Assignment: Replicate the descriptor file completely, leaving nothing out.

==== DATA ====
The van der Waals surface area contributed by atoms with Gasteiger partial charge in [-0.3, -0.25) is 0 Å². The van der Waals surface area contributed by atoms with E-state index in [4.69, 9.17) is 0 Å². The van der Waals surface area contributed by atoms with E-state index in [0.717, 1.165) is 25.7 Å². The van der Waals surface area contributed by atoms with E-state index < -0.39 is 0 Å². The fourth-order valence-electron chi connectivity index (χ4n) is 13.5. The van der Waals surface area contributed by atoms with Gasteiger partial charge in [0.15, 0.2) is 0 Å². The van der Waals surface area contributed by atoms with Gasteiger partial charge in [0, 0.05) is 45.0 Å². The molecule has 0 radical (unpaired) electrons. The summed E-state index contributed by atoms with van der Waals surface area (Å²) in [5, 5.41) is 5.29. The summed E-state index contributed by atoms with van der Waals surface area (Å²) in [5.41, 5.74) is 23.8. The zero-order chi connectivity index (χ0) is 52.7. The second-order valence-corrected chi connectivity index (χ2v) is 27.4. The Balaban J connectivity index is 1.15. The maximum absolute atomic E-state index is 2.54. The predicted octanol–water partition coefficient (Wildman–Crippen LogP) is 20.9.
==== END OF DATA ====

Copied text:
The van der Waals surface area contributed by atoms with Gasteiger partial charge in [-0.3, -0.25) is 0 Å². The van der Waals surface area contributed by atoms with E-state index in [4.69, 9.17) is 0 Å². The van der Waals surface area contributed by atoms with E-state index in [0.717, 1.165) is 25.7 Å². The van der Waals surface area contributed by atoms with E-state index < -0.39 is 0 Å². The fourth-order valence-electron chi connectivity index (χ4n) is 13.5. The van der Waals surface area contributed by atoms with Gasteiger partial charge in [0.15, 0.2) is 0 Å². The van der Waals surface area contributed by atoms with Gasteiger partial charge in [0, 0.05) is 45.0 Å². The molecule has 0 radical (unpaired) electrons. The summed E-state index contributed by atoms with van der Waals surface area (Å²) in [5, 5.41) is 5.29. The summed E-state index contributed by atoms with van der Waals surface area (Å²) in [5.41, 5.74) is 23.8. The zero-order chi connectivity index (χ0) is 52.7. The second-order valence-corrected chi connectivity index (χ2v) is 27.4. The Balaban J connectivity index is 1.15. The maximum absolute atomic E-state index is 2.54. The predicted octanol–water partition coefficient (Wildman–Crippen LogP) is 20.9.